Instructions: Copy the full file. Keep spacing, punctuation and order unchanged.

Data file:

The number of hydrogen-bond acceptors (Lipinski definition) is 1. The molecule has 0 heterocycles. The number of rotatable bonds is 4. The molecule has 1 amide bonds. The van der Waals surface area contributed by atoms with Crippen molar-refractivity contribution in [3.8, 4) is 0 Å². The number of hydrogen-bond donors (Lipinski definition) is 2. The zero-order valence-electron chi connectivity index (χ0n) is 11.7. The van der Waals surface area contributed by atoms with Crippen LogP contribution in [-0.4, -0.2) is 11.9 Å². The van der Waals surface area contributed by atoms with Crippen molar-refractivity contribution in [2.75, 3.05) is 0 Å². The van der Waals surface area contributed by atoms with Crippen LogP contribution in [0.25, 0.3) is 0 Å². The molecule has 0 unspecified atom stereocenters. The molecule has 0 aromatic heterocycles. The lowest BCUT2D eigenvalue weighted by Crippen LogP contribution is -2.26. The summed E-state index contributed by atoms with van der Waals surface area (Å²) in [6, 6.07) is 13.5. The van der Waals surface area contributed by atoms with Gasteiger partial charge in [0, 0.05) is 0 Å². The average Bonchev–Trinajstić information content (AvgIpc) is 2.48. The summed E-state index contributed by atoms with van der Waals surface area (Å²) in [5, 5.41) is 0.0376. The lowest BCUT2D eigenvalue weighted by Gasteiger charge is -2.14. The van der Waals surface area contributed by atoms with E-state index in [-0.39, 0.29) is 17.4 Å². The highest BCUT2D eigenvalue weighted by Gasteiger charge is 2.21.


The number of hydrogen-bond acceptors (Lipinski definition) is 1. The molecule has 0 heterocycles. The number of rotatable bonds is 4. The molecule has 1 amide bonds. The van der Waals surface area contributed by atoms with Crippen molar-refractivity contribution in [3.8, 4) is 0 Å². The number of hydrogen-bond donors (Lipinski definition) is 2. The zero-order valence-electron chi connectivity index (χ0n) is 11.7. The van der Waals surface area contributed by atoms with Crippen LogP contribution in [-0.4, -0.2) is 11.9 Å². The van der Waals surface area contributed by atoms with Crippen molar-refractivity contribution in [2.75, 3.05) is 0 Å². The van der Waals surface area contributed by atoms with Crippen LogP contribution in [0.25, 0.3) is 0 Å². The molecule has 0 unspecified atom stereocenters. The molecule has 0 aromatic heterocycles. The lowest BCUT2D eigenvalue weighted by Crippen LogP contribution is -2.26. The summed E-state index contributed by atoms with van der Waals surface area (Å²) in [6, 6.07) is 13.5. The van der Waals surface area contributed by atoms with Gasteiger partial charge in [0, 0.05) is 0 Å². The average Bonchev–Trinajstić information content (AvgIpc) is 2.48. The summed E-state index contributed by atoms with van der Waals surface area (Å²) in [5, 5.41) is 0.0376. The lowest BCUT2D eigenvalue weighted by Gasteiger charge is -2.14. The van der Waals surface area contributed by atoms with E-state index in [-0.39, 0.29) is 17.4 Å². The highest BCUT2D eigenvalue weighted by Gasteiger charge is 2.21.